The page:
Zirconia restorations are fabricated using computer-aided design and computer-aided manufacturing (CADCAM).
The following are advantages of CADCAM manufacturing:
The technique produces precision-fitting restorations that require less chairside time for seating and bonding the prosthesis.
Reduced chairside time helps the dental office to operate more smoothly and efficiently.
Patients always appreciate it when their appointments are on time and require minimal or no chairside adjustments due to a well-fitting restoration.
Here are some additional reasons for choosing zirconia products for your practice:
Patients are becoming more knowledgeable about the availability of all-ceramic restorations, and it’s not uncommon for them to request zirconia by name.
The latest generation of zirconia is providing optimal outcomes for aesthetically crucial situations.
Clinicians who are more familiar with this product will often choose to work with zirconia exclusively, because they know it is reliable and worth the investment.
Zirconia restorations do not require any significant changes to your preparation or cementation techniques.
Initial concerns when adopting any new material are understandable, but years of research into the strength and reliability of zirconia restorations now exist, particularly where multiple unit prostheses are required. Lithium disilicate restorations, such as IPS e.max, are incredibly aesthetic and, up until recently, would have been the material of choice for anterior crowns. However, high translucent zirconia combines the desirable strength of zirconia with excellent aesthetics. The translucency achieved by some of the newer and more translucent zirconia materials is statistically equivalent to lithium disilicate.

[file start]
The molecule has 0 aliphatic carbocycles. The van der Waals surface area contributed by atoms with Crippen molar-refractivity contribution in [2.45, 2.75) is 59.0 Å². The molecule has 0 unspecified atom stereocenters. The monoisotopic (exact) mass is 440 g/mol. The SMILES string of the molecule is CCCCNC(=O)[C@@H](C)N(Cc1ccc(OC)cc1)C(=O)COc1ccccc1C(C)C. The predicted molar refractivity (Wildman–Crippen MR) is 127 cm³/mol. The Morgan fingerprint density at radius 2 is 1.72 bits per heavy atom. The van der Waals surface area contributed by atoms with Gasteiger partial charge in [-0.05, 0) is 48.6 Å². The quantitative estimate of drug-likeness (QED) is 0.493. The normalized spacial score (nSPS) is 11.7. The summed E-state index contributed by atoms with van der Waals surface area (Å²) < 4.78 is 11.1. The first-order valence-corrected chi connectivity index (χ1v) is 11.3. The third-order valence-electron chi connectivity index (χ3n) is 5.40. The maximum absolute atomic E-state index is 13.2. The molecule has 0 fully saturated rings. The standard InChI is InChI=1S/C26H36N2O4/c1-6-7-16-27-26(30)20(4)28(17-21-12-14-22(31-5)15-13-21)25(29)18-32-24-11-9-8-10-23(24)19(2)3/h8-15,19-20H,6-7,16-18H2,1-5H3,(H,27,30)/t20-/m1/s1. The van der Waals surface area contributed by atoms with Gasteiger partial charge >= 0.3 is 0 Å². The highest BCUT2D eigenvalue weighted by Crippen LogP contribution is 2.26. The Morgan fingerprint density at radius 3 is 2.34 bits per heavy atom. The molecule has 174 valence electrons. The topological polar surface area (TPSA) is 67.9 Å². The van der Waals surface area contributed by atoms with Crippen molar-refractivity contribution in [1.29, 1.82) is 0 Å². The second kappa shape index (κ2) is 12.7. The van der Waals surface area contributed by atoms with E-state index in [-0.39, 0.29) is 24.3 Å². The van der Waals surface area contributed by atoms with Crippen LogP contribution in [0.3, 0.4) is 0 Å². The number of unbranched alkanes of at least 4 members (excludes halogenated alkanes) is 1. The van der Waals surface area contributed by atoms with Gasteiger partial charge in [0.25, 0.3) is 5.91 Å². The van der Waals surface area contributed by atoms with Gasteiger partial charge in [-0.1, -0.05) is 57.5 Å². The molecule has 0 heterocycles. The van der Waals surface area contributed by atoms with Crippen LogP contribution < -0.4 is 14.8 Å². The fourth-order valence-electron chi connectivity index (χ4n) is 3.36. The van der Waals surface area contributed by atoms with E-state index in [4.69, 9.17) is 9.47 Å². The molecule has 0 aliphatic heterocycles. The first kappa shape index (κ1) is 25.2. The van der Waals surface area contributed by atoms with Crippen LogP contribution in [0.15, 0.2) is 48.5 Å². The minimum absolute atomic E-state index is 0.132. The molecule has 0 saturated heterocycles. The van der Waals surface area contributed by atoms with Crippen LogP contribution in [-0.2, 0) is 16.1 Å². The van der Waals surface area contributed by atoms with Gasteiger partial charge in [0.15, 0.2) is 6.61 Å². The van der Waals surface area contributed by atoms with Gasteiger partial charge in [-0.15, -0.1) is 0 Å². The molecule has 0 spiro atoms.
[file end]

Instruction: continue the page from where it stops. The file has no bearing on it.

Zirconia’s incredible strength has never been doubted, however earlier versions often required significant work, such as layering multiple porcelains to improve aesthetics. Now, the introduction of multilayered and pre-shaded discs makes it possible to produce restorations with remarkable flexural strength, aesthetics, and surface hardness. The latest materials exhibit excellent color consistency and reliable quality. Knowing the limitations of this material and when to select it is essential, but, when utilized correctly, zirconia products are well worth the investment.